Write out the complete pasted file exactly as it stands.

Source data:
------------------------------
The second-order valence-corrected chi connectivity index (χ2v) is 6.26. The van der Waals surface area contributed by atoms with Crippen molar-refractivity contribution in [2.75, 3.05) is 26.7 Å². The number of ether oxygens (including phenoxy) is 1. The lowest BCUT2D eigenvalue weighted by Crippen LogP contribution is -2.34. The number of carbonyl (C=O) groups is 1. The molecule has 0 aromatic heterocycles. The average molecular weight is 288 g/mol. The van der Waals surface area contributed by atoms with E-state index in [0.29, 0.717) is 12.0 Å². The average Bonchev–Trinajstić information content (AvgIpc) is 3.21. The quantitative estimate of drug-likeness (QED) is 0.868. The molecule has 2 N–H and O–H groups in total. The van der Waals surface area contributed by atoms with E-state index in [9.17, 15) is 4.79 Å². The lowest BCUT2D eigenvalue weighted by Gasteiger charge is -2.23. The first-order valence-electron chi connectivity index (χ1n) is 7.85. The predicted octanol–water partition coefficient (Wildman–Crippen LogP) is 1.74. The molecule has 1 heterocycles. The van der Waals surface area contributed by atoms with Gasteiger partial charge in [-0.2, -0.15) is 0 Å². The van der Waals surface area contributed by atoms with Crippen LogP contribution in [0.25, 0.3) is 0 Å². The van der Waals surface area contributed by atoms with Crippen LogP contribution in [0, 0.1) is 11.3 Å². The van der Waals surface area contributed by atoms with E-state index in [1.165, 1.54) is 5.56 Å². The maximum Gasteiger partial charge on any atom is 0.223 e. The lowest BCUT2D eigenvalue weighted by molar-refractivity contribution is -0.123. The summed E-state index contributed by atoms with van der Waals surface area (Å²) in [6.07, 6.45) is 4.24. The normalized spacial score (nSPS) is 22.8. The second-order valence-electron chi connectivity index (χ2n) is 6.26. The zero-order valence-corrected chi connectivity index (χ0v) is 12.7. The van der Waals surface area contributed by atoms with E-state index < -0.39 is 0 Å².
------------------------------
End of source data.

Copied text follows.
The second-order valence-corrected chi connectivity index (χ2v) is 6.26. The van der Waals surface area contributed by atoms with Crippen molar-refractivity contribution in [2.75, 3.05) is 26.7 Å². The number of ether oxygens (including phenoxy) is 1. The lowest BCUT2D eigenvalue weighted by Crippen LogP contribution is -2.34. The number of carbonyl (C=O) groups is 1. The molecule has 0 aromatic heterocycles. The average molecular weight is 288 g/mol. The van der Waals surface area contributed by atoms with E-state index in [0.29, 0.717) is 12.0 Å². The average Bonchev–Trinajstić information content (AvgIpc) is 3.21. The quantitative estimate of drug-likeness (QED) is 0.868. The molecule has 2 N–H and O–H groups in total. The van der Waals surface area contributed by atoms with E-state index in [9.17, 15) is 4.79 Å². The lowest BCUT2D eigenvalue weighted by Gasteiger charge is -2.23. The first-order valence-electron chi connectivity index (χ1n) is 7.85. The predicted octanol–water partition coefficient (Wildman–Crippen LogP) is 1.74. The molecule has 1 heterocycles. The van der Waals surface area contributed by atoms with Gasteiger partial charge in [-0.2, -0.15) is 0 Å². The van der Waals surface area contributed by atoms with Crippen LogP contribution in [0.25, 0.3) is 0 Å². The van der Waals surface area contributed by atoms with Crippen LogP contribution in [0, 0.1) is 11.3 Å². The van der Waals surface area contributed by atoms with E-state index in [1.165, 1.54) is 5.56 Å². The maximum Gasteiger partial charge on any atom is 0.223 e. The lowest BCUT2D eigenvalue weighted by molar-refractivity contribution is -0.123. The summed E-state index contributed by atoms with van der Waals surface area (Å²) in [6.07, 6.45) is 4.24. The normalized spacial score (nSPS) is 22.8. The second-order valence-electron chi connectivity index (χ2n) is 6.26. The zero-order valence-corrected chi connectivity index (χ0v) is 12.7. The van der Waals surface area contributed by atoms with E-state index < -0.39 is 0 Å².